As legend has it, St. Dominic entered a forest near Toulouse, France, in 1208 to pray to God about the challenges he faced with heretical sects. It’s said that after three days of praying and fasting, St. Dominic had a vision of angels in the sky along side a ball of fire! After the glow of the angels and heavenly fire subsided, St. Dominic heard the Blessed Virgin Mary speak in his ear and tell him to preach "her psalter" in order to overcome his struggles.
While it has been part of Dominican tradition for centuries that Mary gave the rosary to St. Dominic, the word rosary was not used at the time and Mary's "psalter" was not prayed as we pray it today because the Hail Mary did not exist in its current form and no Our Fathers and Glory Bes were prayed with it.
The psalter was the collection of 150 psalms, prayed for hundreds of years by Jews and then Christians—presuming literacy. Mary's psalter—the forerunner of the rosary—was a prayer to encourage meditation on the mysteries of the life of Jesus by people who could not read.
By praying all fifteen traditional mysteries of the rosary—ten Hail Mary's for each mystery—you will have prayed 150 Hail Marys, representative of the 150 psalms of the psalter.
The 19th Century pope, Leo XII, said, “Thanks to this new method of prayer…piety, faith, and union have begun to return [to France]; and the project and devices of heretics to fall to pieces.”
The value of the rosary is the assistance it offers to help us meditate on the saving mysteries of our Lord. Like the mantras used in Buddhist tradition or the prayer wheels of Tibet, the repetitiveness of the rosary has a centering effect. Using the beads, praying a well-known prayer aloud and thinking silently about the life of Jesus engages the whole person—body, mind, and spirit—in a manner that is fruitful for many Catholics and other Christians.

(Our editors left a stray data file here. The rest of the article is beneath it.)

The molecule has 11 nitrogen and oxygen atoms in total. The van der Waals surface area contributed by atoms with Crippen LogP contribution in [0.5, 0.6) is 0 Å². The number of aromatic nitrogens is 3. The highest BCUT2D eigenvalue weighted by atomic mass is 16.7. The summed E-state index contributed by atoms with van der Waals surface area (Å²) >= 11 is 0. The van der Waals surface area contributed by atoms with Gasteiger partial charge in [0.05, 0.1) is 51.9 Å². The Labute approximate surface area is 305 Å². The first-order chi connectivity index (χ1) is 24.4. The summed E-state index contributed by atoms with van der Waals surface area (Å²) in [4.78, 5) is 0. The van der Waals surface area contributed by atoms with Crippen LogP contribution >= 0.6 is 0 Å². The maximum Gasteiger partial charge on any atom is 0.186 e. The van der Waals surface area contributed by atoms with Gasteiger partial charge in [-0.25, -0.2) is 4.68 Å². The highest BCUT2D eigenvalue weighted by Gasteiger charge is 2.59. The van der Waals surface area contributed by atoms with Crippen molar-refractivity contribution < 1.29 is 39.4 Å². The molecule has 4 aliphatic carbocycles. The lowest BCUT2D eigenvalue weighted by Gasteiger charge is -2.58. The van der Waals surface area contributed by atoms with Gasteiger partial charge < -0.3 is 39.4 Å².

It focuses our thoughts on Jesus—his birth, life, death, and resurrection. It is a quiet reminder of soulful contemplation and the sense that Jesus and Mary are with us as we live through life’s joys and sorrows. Download this PDF to read a little more about the mysteries of the rosary and the Dominican way of praying it.
You can also tune in to Episode Eight of F.L.O.W.cast Listen, a podcast for the life of the world.
On the Feast of Our Lady of the Rosary, we hear from Sister Jean Patrick Ehrhardt about her rosary-making career, talk about the role of Dominicans in popularizing the rosary, and discuss the multi-faceted history of praying with beads.
Sister Jean Patrick Ehrhardt, OP and Sister Beth Murphy, OP have a great conversation about the Feast of the Holy Rosary. Sister Jean Patrick shares how you can get one of her handmade rosaries.
Interested in making your own rosary? Download the instructions here. If you're interested in receiving a rosary from Sister Jean Patrick, please email us through our Contact Page with your mailing address and rosary request.
Photo: "Our Lady of the Rosary & St Dominic" by Lawrence OP is licensed under CC BY-NC 2.0
2 thoughts on “The Legend of the Holy Rosary”
Rita and I certainly know where our rosaries are located. We keep them in the living room and though we don’t say the rosary every day, we do it every week. We have our own intentions and I try to include Sr. Joan’s prayer requests. It is a very good way to pray and we often spend a little time meditating afterwords. The Dominican Associates and Dominicans are always in our prayers. Rita and I send you our love, prayers and blessings.
That’s a nice ritual for the two of you, Geoff. Thanks for telling us about it.